King Edward VI, Henry VIII’s only son and heir, continued in the fashions of his father. However, he used those styles to attempt to hide is small, slight figure rather than to accentuate his manly features as his father did. All though the rule of Lady Jane Grey lasted only nine days, she did manage to bring more high-necked, Spanish-style surcoat gowns into style. Queen Mary was not particularly popular, so did not have much influence on fashions of the time, although she was reported as wearing very ostentatious, bejeweled clothing.

And now we come to Elizabeth I. She was very fond of clothing, so much so that when she died she had over 3,000 gowns and headpieces in her wardrobe. Although she was never considered a great beauty, her style was widely admired and mimicked. She was a tiny woman–small-breasted with a small waist. Consequently, fashions accented a silhouette of a long, flat, narrow torso. Even men wore corsets to try to make their bodies fit this mode. Her pale complexion and high forehead caused women to wear even more white powder/paste on their faces than before and pluck their foreheads and eyebrows (Elizabeth actually died from lead poisoning from the lead that was in the white makeup she used to cover her smallpox scars). She also loved elaborate clothing just as much, if not more, than her father. Her outfits were always lavished with jewels, embroidery, ribbons, and lace. Her particular favorites were pearls, representing her image as the "Virgin Queen." The below painting is her "Rainbow Portrait" and depicts the color and embellishments always decorating her gowns and headdresses.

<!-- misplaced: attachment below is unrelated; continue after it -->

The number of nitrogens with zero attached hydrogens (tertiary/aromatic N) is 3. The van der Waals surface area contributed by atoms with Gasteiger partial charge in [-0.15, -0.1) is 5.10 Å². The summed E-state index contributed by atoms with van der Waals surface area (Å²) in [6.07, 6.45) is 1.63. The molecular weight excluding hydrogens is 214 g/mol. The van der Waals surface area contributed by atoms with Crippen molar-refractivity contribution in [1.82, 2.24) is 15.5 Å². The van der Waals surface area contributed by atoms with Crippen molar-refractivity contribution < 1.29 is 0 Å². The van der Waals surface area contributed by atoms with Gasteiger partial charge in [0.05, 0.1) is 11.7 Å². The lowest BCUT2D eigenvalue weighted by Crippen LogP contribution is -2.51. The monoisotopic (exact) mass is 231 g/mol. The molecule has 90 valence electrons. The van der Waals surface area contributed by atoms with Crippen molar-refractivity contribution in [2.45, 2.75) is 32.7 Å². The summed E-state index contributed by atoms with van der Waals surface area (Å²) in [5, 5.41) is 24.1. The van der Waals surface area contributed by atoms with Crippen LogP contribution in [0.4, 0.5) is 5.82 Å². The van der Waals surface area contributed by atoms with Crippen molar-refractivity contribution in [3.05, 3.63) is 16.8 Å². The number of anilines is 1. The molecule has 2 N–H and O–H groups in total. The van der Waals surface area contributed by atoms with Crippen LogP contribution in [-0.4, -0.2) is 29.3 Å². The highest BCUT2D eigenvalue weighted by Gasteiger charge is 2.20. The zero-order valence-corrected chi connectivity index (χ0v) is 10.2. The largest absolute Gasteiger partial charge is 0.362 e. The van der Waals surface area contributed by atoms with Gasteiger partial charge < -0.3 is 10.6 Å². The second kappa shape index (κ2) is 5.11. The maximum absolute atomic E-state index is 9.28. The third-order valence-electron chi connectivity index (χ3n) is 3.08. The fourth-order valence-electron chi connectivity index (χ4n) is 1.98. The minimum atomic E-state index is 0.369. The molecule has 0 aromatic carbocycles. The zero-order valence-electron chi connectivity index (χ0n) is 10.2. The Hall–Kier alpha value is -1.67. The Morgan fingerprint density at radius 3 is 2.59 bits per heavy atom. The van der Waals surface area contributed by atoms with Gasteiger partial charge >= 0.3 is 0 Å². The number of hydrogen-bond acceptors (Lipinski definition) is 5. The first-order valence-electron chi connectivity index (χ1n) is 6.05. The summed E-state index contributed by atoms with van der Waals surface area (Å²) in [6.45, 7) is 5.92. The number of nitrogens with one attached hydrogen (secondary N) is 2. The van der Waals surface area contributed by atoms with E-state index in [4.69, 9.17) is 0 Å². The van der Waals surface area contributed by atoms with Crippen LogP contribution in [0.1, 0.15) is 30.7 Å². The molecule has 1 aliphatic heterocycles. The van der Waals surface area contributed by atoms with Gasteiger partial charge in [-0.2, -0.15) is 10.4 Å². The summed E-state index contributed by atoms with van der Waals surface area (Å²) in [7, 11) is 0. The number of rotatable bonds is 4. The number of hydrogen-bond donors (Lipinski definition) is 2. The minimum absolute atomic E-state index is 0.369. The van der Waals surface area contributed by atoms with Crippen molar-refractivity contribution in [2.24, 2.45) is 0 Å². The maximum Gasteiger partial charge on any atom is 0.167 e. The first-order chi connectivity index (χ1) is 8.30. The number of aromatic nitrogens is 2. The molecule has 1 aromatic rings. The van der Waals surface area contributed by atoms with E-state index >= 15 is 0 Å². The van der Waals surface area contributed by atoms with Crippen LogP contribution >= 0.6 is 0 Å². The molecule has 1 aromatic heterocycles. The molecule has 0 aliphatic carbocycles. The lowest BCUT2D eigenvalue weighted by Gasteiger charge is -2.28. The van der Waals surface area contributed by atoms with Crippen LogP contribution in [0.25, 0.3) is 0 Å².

This next portrait is her "Armada Portrait", painted shortly after the defeat of the Spanish Armada. It portrays the styles she made fashionable, including the ruff, wasp waist, and leg-of-mutton sleeves, as well as her love of pearls.

Permanent Characteristics

Permanent characteristics in all countries are summarized as thus: rich heavy materials, in voluminous amount, large sleeves, close body garments, large hip-clothing, wide-toed, heelless shoes and covered heads masculine and feminine.


Most men's hair was bobbed but the length of your hair was chosen by individual taste. They could be straight or curled according to the nature of the wearer. As the sixteenth century advanced men wore their hair shorter almost like modern hair. The men wore variations of the low-crowned, brimmed cap and was often turned up all around or with just one side turned up.

Women wore the low-crowned hat in the same fashion as the men. Women either wore their hair with elaborate structures in their hair like the Germans or with just a kerchief. They had the hair covered with some kind of headdress. Some names of headdresses are: crescent, kennel, gable, transparent half-dome bonnet, or the gorget and wimple. Peasant women wore the cote of the earlier period and handkerchiefs or collars around their neck. They looked like what we associate dress of the Puritans


Colors of this period are strong, often dark colors. Black velvet was a staple fabric of the period, especially in headdresses. White linen was another accent against colors of gold and burgundy for collars and wrist ruffles.

Notable Renaissance Costume Elements